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Accused: the cast of Barrington Stage Company’s The Crucible.

Photo: Kevin Sprague

I’m Not a Witch

By James Yeara

The Crucible

By Arthur Miller, directed by Julianne Boyd

Barrington Stage Company, through Oct. 24

How do you know that you’re not a witch?”

That’s not a rebuttal to Christine O’ Donnell. It’s an offstage line heard just before the Act 3 court scene in Barrington Stage Company’s searing new production of The Crucible, Arthur Miller’s masterpiece, which remains as timely today as it was in 1953.

The historical witch hunt in Puritan Salem has always made for good allegory in Miller’s oft-produced and -studied play (it’s part of the high school American Lit canon). But despite witnessing many productions—including the 2002 Liam Neeson-Laura Linney Broadway vehicle—over the past 11 years of teaching the play, I’ve sadly found The Crucible to be better as literature studied than drama performed.

BSC’s production alters that experience with full-bodied performances and scenes that are stunning in their singularity. Though Miller did change some of the facts (not to protect the innocent, but to make a better story: Abigail Williams was a child, not a predatory 18-year-old woman with a desire that made men “sweat like stallions”), the historical connections to the actual 1692 events still resonant with the U.S. Senate witch hunts of the 1950s or with any number of subsequent “show trials.” Today, The Crucible’s lines will seem to echo Fox News propaganda, and the angry mob manipulated will sound like a Tea Party rally. It’s dramatic perfection that The Crucible ends at dawn, because the play’s themes are as au currant as tomorrow’s sunrise.

Performed before the bare timber beam frame of scenic designer David M. Barber’s meeting house/courthouse/jail (The Crucible underscores how dangerous it is when the church and state aren’t separate), BSC’s production plays out like a noose slowly tightening. Director Julianne Boyd begins her production with the casting of a spell by Salem’s teenage girls in the night woods, performed during a blackout with eerie reverb casting echoes over the exposition.

The similes, metaphors and irony all play out as one would expect in a classic onstage. Christopher Innvar is appropriately studly as John Proctor, and Kim Stauffer is a appropriately frosty as his wife, Elizabeth. Rev. Hale’s books on all things witchy and satanic are appropriately “weighty with authority,” and Mary Warren’s poppet is appropriately stuffed with straw.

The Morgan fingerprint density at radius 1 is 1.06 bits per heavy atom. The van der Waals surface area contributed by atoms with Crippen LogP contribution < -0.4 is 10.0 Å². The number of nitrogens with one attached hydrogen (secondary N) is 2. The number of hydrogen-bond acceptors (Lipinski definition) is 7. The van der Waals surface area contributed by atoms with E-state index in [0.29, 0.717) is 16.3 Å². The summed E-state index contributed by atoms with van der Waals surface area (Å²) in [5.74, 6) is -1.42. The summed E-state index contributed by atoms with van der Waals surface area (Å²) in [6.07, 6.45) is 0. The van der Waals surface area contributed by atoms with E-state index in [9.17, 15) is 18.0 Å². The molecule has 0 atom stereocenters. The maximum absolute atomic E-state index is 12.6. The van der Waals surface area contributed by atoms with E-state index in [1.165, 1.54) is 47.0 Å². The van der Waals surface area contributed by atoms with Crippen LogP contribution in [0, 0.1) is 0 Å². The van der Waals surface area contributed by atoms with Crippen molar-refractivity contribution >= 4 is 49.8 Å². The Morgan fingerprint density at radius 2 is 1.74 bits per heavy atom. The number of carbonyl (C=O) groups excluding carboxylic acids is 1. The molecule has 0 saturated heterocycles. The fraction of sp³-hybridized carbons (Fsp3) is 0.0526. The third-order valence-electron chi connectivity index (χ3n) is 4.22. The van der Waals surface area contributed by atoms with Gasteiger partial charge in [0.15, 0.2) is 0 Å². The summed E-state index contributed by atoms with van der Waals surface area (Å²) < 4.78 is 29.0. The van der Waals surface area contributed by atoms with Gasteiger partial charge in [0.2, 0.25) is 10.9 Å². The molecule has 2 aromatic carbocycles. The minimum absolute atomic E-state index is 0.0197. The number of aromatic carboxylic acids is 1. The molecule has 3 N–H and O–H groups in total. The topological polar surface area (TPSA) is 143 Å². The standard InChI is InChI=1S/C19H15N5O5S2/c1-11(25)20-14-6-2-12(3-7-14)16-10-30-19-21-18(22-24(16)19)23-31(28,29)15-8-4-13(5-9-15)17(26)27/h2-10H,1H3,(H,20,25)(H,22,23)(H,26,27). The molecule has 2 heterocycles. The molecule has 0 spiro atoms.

But when this Crucible hits the courtroom scene in Act 3, propriety be damned. The unraveling of sanity spins along under Deputy Governor Judge Danforth’s (an exact Robert Zukerman) firm-handed renderings of his decisions to preserve the power of his court: “Say nothin’ more John,” Giles Corey (a fit and hardy Gordon Stanley) says as the men present evidence that the teenage girls were conspiring to save themselves and profit Salem’s richest man to boot, “he means to hang us all.” Danforth responds coolly,“The pure of heart need no lawyers.”

When John Proctor vies with Abigail Williams (Jessica Griffin) over Mary Warren’s (Betsy Hogg) soul, this Crucible hits its stride: “God damns all liars,” Proctor repeats in Mary’s ears while Abigail and her posse of mean girls exactly mimic, physically and vocally, Mary’s pleas that “They’re sporting,” or “I have no power,” in a scene, perfectly played by Hogg, that would fit right in the 1960s horror film Village of the Damned.

Innvar’s Proctor pulls from the dregs of his soul his most resonant line of the act, which hangs, weighty, in the air: “You are pulling Heav’n down and raising up a whore.”

The final act of this excellent production shows how far the honest and God-loving can fall at the hands of the demagogues and God-fearing. Barefoot and filthy in tattered clothes, her unwashed hair loose, Elizabeth is called to pry her husband’s confession to save his life. John Proctor is belched up from the bowels of the jailhouse, tortured, blinking, chained. They are the first Proctor coupling I’ve seen on stage who knew what lips were for. And as Proctor, struggling to find words, to remember how to speak, wrestling with the lies Judge Danforth demands, Innvar offers one of the finest acting moments I’ve seen this extraordinary talent create. This is a Crucible worth the visit, both for the timeliness of the play and the excellence of the performances.

 


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